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Gen Y at Work

The Mysterious Case of the Gen-Y Burnout

Remember on this season's Project Runway when 22-year-old Maya Luz announced her surprise departure, packed her bags, and hit the road faster than Heidi could say "auf wiedersehen"? The talented designer wasn't asked to leave, she auffed herself as the show's pressures mounted and the reality of actually showing at Fashion Week began to set in. Luz was decidedly moving against the career path the show was laying out for her. While the move was criticized and likely misunderstood by many, it turns out the midlife career burnout isn't all that uncommon for the driven Gen-Y worker.

Once more commonly associated with the over-40 crowd, dissatisfaction in the workplace is becoming a distinct problem of a younger generation: "A recent survey by The Conference Board found that 64 percent of workers under 25 were unsatisfied with their jobs, versus just 44 percent in 1987 (and still higher than any other demographic in the workforce)." And, when the going gets tough, these tough get going, literally. When dissatisfaction sets in, these Gen-Yers get out, seeking an alternative in a job that allows more creative freedom, and possibly their own business. So, what's the driving force behind it all? As a Gen-Yer do you credit this kind of work dissatisfaction with a fierce sense of individualism that's more characteristic of this generation? Or is it as some suspect, that we feel entitled to a certain job experience and the demands of the corporate world just don't suit? What's your take on the Gen-Y burnout?

Join The Conversation
cheekyredhead cheekyredhead 7 years
Michelle...I do not see a comment from anyone named "Diamond" but from your response it appears that person touched a nerve. I agree with your comments. There is a lot of fear in the job market. From my observations I would say we are in the midst of a paradigm shift. There are expectations on all fronts and reality falls short of all of them. Employment in general for all age groups has had a "regrouping" of ideals. Many adults who assumed their career would take them into retirement are finding themselves back in school. Those youngsters who have shiny new degrees are discovering that it does not replace experience. Change is apparent on all levels and while change is often uncomfortable it tends to leave us all better off in the end. I was one of those adults returning to college once my career came to an abrupt halt. Yes---I stomped, pouted, and was bitter for a while I did find my way out of my fog and into the light. Learning---change---is part of life. It is not always comfortable. Ironically that change has brought me some tremendous insight. I have learned that change can be a fantastic catalyst.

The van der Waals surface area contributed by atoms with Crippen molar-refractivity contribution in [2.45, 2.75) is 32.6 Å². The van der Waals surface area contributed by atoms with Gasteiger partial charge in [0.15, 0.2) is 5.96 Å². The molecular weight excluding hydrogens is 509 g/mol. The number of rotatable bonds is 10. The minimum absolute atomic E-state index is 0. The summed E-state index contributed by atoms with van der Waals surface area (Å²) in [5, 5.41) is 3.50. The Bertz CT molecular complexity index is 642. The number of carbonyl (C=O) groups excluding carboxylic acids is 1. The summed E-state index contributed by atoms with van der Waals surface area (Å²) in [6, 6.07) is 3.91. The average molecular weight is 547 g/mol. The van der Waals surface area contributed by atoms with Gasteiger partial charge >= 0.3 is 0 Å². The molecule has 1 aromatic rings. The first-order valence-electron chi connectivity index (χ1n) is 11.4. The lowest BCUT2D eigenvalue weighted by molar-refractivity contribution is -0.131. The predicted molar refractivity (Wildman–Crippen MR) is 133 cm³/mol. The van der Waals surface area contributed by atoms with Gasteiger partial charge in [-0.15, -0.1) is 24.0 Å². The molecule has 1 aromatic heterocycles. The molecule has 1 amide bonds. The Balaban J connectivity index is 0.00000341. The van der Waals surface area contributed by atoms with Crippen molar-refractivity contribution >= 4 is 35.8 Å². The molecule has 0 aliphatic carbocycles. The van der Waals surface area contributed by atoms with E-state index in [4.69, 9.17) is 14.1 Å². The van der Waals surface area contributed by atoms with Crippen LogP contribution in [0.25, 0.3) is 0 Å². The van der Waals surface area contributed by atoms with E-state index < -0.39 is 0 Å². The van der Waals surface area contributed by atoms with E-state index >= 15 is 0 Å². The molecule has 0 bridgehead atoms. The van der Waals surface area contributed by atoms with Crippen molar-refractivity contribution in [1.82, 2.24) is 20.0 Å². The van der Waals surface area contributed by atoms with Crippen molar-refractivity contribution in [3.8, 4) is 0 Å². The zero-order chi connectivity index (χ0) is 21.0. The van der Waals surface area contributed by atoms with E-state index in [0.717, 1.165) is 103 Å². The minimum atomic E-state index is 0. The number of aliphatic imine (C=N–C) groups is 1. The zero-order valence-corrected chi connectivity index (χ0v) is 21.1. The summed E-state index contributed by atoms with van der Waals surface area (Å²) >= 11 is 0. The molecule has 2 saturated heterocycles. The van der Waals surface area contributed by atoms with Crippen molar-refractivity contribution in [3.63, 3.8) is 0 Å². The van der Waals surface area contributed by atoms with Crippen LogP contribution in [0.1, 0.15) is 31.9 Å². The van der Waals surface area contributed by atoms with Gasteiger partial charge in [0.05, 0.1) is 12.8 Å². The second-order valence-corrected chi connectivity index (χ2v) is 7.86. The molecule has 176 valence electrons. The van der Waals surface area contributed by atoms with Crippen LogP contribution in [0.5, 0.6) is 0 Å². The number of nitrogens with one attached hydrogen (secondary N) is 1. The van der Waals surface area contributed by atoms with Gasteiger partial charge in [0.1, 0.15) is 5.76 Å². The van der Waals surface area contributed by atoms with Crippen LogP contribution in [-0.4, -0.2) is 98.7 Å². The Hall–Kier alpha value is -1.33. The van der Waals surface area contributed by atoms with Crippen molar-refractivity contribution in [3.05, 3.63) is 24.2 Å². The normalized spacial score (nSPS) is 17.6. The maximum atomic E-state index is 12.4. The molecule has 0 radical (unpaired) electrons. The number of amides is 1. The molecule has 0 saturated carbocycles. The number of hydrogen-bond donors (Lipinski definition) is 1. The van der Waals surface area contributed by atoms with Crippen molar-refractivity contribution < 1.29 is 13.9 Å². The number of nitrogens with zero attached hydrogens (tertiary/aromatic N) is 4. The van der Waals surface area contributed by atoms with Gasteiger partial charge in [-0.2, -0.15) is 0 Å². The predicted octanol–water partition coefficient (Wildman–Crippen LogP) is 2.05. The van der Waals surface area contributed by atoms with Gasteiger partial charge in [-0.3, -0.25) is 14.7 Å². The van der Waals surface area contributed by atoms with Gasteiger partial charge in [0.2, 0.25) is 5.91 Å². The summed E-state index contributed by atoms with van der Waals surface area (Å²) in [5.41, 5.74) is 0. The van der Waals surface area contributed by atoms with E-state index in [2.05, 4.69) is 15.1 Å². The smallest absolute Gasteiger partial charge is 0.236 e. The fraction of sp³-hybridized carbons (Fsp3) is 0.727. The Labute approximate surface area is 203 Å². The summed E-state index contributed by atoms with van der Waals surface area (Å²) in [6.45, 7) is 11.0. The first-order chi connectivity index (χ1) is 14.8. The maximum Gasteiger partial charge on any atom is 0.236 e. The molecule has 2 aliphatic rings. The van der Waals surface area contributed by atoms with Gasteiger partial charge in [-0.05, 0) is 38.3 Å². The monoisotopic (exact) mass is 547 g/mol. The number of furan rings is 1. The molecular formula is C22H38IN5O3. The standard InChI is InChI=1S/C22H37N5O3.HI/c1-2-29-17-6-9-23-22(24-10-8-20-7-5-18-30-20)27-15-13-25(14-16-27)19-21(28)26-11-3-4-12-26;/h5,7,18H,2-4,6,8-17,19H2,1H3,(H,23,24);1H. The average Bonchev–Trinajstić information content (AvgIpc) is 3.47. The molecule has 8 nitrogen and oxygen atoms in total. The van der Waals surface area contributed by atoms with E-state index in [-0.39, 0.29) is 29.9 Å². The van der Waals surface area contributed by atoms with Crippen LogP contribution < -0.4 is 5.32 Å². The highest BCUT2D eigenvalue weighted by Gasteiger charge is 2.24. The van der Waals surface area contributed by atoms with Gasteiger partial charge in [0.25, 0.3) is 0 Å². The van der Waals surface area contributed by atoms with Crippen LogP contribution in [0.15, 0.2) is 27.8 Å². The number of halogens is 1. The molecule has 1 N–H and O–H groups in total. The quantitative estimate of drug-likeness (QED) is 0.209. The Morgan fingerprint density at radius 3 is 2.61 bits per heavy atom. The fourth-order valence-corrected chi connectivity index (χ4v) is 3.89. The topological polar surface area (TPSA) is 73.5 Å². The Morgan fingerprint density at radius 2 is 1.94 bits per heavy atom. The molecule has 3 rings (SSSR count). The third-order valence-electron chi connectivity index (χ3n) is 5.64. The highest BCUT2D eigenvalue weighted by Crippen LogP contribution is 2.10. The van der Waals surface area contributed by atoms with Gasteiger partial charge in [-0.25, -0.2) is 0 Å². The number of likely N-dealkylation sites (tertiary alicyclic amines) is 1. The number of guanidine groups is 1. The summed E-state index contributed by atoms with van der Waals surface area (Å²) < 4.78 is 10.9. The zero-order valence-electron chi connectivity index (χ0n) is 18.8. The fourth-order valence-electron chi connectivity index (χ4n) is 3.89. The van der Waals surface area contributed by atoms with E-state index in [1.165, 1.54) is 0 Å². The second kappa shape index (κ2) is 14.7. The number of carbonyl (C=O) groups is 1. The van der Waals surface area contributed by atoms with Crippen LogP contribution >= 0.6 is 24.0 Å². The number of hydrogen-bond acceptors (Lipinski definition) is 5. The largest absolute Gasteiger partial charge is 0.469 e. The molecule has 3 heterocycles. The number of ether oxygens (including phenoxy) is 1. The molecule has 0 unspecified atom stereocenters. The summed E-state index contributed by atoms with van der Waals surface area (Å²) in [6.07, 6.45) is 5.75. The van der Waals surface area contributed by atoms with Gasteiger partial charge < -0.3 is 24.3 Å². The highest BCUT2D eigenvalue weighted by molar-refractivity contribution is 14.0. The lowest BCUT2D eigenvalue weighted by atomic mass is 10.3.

verily verily 7 years
I suspect it's because many of Gen Y have this fantastic sense of entitlement born out of being the products of increased marketing aimed at youth, the 'everybody gets a trophy' concept in youth leagues, and the growing phenomenon of helicopter parents. They want everything now and they want everything easy.
insanitypepper insanitypepper 7 years
I'm Gen X, and I firmly believe that they wouldn't call it work if it were fun.
heatherhas heatherhas 7 years
Hard to say. I have a feeling the dissatisfaction is different for every person. I am dissatisfied because I am stuck in a lower paying job that is in my field and I am overqualified for because of the job market. I was up for a promotion after 3 months in the position but less than a week before the interview, the base was put on a hiring freeze. And the organization I work for does nothing for employee retention. I will be out of here as soon as I land a new job and perhaps a career field change. I am extremely frustrated since I am only 26!
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